She nodded and her forehead brushed against his shoulder. He hadn’t realized how close to him she was, or that she was facing him.
“I think we should go back to the library.”
He felt a twinge of panic. The blood. She’d see it and know he lied to her.
“I looked all through the place,” he said. “Didn’t find anything.”
“They could have left a note. Drake used to write me notes all the time.” She made a sound that might have been a diffident laugh. “One time we were playing in my room and I went downstairs to make us a snack. When I came back, there was a note on the door that said, ‘We are hiding under the bed.’ So I got down on my knees to check, and they came jumping out of the closet and scared me to death.” She paused. “I bet he left one.”
“I didn’t see any.”
She nodded again but didn’t speak.
Hayden was so nervous he began to sweat. He sat up. “Are you hot?”
“I’m fine,” she said. “You can change the thermostat if you want.”
“I think I might.”
He got out of bed and walked around to the air unit in the window between the two beds. As he fiddled with the settings in the dark, he said, “Let’s find some breakfast in the morning. Then we’ll go to the library.”
“Okay,” Lillia said. “I just want to check. Thanks.”
When he returned to bed, she slid her arm over his chest. He lay flat on his back for nearly an hour, feeling her moving fingers, an invitation for him to put his arm around her, he surmised, but he couldn’t do that. No matter what she thought of him tonight, tomorrow she would hate him. She would leave. He would push her arm off him right now, but that would only serve to hurt her more. The best thing he could do was let her have a safe, comfortable night. She likely wouldn’t have one again.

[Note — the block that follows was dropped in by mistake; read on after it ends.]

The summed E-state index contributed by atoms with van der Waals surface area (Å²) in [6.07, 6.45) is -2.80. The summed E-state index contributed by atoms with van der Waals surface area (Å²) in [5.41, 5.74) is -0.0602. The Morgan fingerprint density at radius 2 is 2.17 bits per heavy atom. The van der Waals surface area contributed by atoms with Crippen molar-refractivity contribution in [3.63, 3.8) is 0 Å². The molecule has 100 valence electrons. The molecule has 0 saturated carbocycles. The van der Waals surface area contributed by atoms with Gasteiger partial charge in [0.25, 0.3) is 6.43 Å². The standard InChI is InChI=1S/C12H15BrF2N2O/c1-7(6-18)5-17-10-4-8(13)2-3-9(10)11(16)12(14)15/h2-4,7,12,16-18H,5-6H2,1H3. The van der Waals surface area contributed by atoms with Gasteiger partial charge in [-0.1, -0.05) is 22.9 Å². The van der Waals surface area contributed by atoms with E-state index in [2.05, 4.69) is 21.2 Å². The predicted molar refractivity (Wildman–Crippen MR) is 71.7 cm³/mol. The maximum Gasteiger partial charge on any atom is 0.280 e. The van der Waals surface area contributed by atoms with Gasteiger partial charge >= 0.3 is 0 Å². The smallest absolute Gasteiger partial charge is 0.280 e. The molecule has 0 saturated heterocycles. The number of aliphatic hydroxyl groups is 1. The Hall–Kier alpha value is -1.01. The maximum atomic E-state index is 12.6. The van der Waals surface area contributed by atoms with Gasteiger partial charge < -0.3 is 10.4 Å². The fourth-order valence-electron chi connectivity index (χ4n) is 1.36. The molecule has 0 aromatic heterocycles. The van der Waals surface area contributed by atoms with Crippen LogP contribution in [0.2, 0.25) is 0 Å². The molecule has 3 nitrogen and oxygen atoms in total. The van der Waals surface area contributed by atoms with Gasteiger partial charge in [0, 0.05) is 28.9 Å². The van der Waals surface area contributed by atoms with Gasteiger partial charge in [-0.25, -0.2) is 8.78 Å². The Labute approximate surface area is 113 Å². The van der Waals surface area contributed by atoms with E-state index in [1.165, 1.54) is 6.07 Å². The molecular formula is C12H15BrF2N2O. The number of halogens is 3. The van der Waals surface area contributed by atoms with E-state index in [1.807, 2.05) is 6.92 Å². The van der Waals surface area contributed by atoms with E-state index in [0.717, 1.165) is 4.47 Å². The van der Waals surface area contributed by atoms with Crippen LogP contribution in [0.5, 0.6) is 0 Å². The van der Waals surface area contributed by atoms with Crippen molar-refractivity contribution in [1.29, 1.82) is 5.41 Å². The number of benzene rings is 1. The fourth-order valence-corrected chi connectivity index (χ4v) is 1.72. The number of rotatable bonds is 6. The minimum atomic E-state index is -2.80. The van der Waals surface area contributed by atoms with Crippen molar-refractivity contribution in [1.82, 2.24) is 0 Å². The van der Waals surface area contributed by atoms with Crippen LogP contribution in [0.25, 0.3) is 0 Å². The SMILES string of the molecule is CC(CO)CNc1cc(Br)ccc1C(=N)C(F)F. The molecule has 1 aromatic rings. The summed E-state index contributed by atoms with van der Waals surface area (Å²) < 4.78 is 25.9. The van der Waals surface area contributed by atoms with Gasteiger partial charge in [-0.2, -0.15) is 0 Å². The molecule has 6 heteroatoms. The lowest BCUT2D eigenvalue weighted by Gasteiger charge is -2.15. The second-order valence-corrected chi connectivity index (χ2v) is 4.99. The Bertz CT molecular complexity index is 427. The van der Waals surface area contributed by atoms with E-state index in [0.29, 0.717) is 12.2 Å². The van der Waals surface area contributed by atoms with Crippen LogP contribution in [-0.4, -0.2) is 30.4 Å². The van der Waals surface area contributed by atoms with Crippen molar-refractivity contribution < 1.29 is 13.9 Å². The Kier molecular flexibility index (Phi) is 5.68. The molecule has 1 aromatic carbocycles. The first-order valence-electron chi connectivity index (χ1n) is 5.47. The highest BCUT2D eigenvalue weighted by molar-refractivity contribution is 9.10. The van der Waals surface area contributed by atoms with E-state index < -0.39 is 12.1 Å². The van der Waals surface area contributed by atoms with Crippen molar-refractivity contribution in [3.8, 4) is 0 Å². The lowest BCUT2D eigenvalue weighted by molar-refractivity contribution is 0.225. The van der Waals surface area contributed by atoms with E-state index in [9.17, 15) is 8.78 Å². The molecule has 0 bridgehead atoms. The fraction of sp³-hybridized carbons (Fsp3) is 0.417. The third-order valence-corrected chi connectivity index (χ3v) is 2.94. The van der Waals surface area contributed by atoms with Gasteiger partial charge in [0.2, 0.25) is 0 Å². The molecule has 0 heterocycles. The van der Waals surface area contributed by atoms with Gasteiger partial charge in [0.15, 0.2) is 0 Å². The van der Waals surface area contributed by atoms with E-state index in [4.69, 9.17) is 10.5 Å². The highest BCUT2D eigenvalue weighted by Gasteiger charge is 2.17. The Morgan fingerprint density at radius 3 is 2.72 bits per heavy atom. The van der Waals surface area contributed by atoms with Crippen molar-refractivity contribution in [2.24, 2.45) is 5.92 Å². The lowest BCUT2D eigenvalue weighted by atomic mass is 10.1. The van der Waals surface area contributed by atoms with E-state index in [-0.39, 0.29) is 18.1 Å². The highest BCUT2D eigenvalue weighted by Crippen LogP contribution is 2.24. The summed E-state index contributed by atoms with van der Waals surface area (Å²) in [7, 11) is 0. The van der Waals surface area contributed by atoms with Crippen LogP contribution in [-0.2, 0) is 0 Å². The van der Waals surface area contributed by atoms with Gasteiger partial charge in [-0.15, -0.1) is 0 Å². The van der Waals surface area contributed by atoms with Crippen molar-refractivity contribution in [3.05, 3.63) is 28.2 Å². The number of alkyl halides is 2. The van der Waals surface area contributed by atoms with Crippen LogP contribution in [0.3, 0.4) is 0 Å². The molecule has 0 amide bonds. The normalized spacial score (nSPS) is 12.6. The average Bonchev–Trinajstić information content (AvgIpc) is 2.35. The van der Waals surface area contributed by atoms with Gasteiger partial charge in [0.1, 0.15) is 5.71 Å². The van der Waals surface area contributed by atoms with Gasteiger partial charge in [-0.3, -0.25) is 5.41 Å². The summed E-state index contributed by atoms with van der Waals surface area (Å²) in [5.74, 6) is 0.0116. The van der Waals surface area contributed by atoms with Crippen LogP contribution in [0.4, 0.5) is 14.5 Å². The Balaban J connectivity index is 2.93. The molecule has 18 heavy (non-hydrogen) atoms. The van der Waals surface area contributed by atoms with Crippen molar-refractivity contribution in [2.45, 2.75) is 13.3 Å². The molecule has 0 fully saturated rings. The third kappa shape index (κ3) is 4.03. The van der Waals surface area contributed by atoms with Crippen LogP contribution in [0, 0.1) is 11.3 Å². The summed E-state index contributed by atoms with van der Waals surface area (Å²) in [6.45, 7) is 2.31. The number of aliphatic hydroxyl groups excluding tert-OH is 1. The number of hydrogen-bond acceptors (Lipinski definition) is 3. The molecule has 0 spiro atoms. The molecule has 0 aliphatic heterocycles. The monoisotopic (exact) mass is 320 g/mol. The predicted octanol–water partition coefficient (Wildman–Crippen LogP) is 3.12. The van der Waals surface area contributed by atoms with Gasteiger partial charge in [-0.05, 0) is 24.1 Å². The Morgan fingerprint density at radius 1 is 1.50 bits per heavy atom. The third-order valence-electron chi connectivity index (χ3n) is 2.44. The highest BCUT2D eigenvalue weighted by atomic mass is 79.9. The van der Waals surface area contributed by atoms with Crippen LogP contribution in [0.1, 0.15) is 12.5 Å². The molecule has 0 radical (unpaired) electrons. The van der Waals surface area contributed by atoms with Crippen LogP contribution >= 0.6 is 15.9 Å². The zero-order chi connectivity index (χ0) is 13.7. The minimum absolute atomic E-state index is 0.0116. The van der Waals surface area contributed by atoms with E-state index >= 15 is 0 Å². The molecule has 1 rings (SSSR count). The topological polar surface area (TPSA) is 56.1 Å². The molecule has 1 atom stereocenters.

He was almost asleep when he heard the thunderous rumble of another explosion.
~ ~ ~ ~
Roger saw the fireball as he emptied the gas jug into the tank. The van had died on Preston Highway, half a mile from the closest filling station. He and Trey had walked to get gas, leaving Meredith with the young boy and a gun.
He was pretty sure it was a helicopter that had exploded. He couldn’t hear it from this distance, especially since Trey never stopped talking, but several minutes before he’d seen a spotlight pointed downward in that part of the sky.
Now Trey talked about it incessantly. “Wow, did you see that? That was awesome! Did you see it, Pete? Something exploded!”
“People probably died, you know,” Roger said.